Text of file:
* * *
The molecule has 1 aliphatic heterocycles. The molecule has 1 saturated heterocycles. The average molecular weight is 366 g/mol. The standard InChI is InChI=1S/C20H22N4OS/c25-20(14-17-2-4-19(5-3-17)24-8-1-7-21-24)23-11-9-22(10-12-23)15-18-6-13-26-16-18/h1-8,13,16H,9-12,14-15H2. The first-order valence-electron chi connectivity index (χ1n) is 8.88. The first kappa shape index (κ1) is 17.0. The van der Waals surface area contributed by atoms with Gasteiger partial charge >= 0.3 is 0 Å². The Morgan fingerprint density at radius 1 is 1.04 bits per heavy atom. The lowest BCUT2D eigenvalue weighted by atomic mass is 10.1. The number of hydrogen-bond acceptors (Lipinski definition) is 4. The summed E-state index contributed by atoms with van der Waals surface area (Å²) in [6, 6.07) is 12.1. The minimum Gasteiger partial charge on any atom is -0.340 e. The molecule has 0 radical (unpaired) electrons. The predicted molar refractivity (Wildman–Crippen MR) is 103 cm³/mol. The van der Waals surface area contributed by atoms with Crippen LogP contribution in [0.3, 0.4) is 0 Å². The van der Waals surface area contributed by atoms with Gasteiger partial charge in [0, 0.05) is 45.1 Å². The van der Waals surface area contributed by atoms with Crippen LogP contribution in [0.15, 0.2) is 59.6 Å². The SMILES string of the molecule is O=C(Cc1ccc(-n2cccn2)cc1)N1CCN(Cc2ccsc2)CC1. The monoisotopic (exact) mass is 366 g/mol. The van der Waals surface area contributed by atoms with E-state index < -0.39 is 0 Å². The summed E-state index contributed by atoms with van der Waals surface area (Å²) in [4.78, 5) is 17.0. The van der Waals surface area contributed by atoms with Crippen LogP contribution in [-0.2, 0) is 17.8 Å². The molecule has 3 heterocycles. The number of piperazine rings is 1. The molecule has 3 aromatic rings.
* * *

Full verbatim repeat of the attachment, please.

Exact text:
The molecule has 1 aliphatic heterocycles. The molecule has 1 saturated heterocycles. The average molecular weight is 366 g/mol. The standard InChI is InChI=1S/C20H22N4OS/c25-20(14-17-2-4-19(5-3-17)24-8-1-7-21-24)23-11-9-22(10-12-23)15-18-6-13-26-16-18/h1-8,13,16H,9-12,14-15H2. The first-order valence-electron chi connectivity index (χ1n) is 8.88. The first kappa shape index (κ1) is 17.0. The van der Waals surface area contributed by atoms with Gasteiger partial charge >= 0.3 is 0 Å². The Morgan fingerprint density at radius 1 is 1.04 bits per heavy atom. The lowest BCUT2D eigenvalue weighted by atomic mass is 10.1. The number of hydrogen-bond acceptors (Lipinski definition) is 4. The summed E-state index contributed by atoms with van der Waals surface area (Å²) in [6, 6.07) is 12.1. The minimum Gasteiger partial charge on any atom is -0.340 e. The molecule has 0 radical (unpaired) electrons. The predicted molar refractivity (Wildman–Crippen MR) is 103 cm³/mol. The van der Waals surface area contributed by atoms with Crippen LogP contribution in [0.3, 0.4) is 0 Å². The van der Waals surface area contributed by atoms with Gasteiger partial charge in [0, 0.05) is 45.1 Å². The van der Waals surface area contributed by atoms with Crippen LogP contribution in [0.15, 0.2) is 59.6 Å². The SMILES string of the molecule is O=C(Cc1ccc(-n2cccn2)cc1)N1CCN(Cc2ccsc2)CC1. The monoisotopic (exact) mass is 366 g/mol. The van der Waals surface area contributed by atoms with E-state index < -0.39 is 0 Å². The summed E-state index contributed by atoms with van der Waals surface area (Å²) in [4.78, 5) is 17.0. The van der Waals surface area contributed by atoms with Crippen LogP contribution in [-0.2, 0) is 17.8 Å². The molecule has 3 heterocycles. The number of piperazine rings is 1. The molecule has 3 aromatic rings.